The Power of Emotional IQ
Like so many of us these days, I’ve built a carefully fortified wall around my news consumption – but when I hear the no-nonsense dulcet tones of Governor Andrew Cuomo as he delivers his daily COVID-laden blow to the people of his state, his fellow New Yorkers, my borders begin to do a little crumble. I’ll admit to a soft spot for a wise guy with a heart of gold – but what strikes me repeatedly, regardless of party or affiliation, is the constant balancing act required between fact and compassion, bad news and signs of hope, to successfully deliver critical information to an audience gripped in fear. The secret sauce? Emotional intelligence. And you don’t have to hold high office to spread it around.
One January day in 2017, Dr. Erick Chan, a fresh-faced gastroenterologist who can be found in the warren of halls, elevators and secret doors that make up the Palo Alto Medical Foundation, sat quietly opposite my husband and me and delivered the news that I was dying. After years of his and other specialists’ warnings that alcohol could irreversibly damage my compromised liver, I had blithely continued my passionate relationship with Chardonnay who, like any good friend, always picked up when I called.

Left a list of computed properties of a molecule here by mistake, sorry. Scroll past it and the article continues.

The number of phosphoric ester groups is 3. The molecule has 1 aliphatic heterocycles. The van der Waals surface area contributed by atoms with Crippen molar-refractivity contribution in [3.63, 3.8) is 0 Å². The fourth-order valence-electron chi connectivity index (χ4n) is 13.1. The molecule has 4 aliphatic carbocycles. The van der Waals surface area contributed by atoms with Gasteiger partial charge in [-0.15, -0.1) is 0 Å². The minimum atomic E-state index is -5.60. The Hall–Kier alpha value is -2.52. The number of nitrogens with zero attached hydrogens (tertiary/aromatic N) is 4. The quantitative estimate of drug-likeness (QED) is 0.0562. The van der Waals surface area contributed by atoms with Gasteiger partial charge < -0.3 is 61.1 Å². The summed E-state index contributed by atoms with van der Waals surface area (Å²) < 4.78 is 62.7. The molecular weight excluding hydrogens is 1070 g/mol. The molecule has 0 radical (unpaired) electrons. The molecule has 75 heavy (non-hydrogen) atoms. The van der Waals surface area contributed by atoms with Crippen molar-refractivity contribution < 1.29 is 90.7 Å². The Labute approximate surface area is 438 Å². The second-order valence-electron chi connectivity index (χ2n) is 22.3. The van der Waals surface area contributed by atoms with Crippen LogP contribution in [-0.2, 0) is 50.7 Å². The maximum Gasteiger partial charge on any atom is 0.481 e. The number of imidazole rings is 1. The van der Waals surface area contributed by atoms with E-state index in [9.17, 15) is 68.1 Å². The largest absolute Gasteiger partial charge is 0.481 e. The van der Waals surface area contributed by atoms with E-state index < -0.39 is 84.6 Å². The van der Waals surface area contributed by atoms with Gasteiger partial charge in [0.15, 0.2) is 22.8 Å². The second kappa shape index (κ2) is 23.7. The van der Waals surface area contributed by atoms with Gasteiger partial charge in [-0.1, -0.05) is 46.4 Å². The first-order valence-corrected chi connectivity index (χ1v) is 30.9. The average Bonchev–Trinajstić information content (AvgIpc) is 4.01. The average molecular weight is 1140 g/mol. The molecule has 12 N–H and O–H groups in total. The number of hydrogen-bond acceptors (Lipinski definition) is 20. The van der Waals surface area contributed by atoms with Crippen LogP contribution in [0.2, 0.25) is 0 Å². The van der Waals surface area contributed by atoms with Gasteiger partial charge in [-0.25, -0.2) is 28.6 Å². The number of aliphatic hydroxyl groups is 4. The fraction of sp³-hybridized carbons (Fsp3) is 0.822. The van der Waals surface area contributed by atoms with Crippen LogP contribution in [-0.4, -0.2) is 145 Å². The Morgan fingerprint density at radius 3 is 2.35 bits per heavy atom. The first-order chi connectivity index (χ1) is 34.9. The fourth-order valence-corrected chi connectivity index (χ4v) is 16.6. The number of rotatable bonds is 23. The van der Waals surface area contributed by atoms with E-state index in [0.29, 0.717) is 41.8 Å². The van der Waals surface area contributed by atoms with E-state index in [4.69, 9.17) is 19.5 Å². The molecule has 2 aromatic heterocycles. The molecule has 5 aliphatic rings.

It takes extraordinary skill to guide the focus of your (shockingly) shocked patient out of the overcrowded shame arcade into the silent, gaping stratosphere of fear, then back toward the realm of the very real, where next steps are taken. The numbers on his screen were indisputable – but presented through a filter of emotional intelligence, the balance between facts and genuine feeling, I could absorb complex, frightening information because I felt emotionally grounded in his delivery.
According to Daniel Goleman, an American psychologist who helped popularize the term, emotional intelligence is defined by five characteristics: self-awareness, self-regulation, motivation, empathy and social skills.